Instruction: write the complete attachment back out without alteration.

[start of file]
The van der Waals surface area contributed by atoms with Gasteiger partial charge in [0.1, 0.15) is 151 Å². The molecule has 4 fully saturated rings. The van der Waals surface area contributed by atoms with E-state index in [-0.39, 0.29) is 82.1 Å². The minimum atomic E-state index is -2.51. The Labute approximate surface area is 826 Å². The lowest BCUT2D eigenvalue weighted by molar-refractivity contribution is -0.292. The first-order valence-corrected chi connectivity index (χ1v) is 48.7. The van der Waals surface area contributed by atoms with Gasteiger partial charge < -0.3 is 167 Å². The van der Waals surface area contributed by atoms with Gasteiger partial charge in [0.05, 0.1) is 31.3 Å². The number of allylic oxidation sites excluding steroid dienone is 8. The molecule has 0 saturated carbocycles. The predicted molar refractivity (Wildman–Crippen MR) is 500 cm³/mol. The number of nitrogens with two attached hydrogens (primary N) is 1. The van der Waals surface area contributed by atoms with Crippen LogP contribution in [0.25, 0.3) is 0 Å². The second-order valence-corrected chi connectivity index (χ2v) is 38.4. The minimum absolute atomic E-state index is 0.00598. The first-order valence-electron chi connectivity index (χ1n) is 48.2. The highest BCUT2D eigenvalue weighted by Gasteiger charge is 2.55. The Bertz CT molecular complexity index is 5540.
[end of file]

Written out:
The van der Waals surface area contributed by atoms with Gasteiger partial charge in [0.1, 0.15) is 151 Å². The molecule has 4 fully saturated rings. The van der Waals surface area contributed by atoms with E-state index in [-0.39, 0.29) is 82.1 Å². The minimum atomic E-state index is -2.51. The Labute approximate surface area is 826 Å². The lowest BCUT2D eigenvalue weighted by molar-refractivity contribution is -0.292. The first-order valence-corrected chi connectivity index (χ1v) is 48.7. The van der Waals surface area contributed by atoms with Gasteiger partial charge < -0.3 is 167 Å². The van der Waals surface area contributed by atoms with Gasteiger partial charge in [0.05, 0.1) is 31.3 Å². The number of allylic oxidation sites excluding steroid dienone is 8. The molecule has 0 saturated carbocycles. The predicted molar refractivity (Wildman–Crippen MR) is 500 cm³/mol. The number of nitrogens with two attached hydrogens (primary N) is 1. The van der Waals surface area contributed by atoms with Crippen LogP contribution in [0.25, 0.3) is 0 Å². The second-order valence-corrected chi connectivity index (χ2v) is 38.4. The minimum absolute atomic E-state index is 0.00598. The first-order valence-electron chi connectivity index (χ1n) is 48.2. The highest BCUT2D eigenvalue weighted by Gasteiger charge is 2.55. The Bertz CT molecular complexity index is 5540.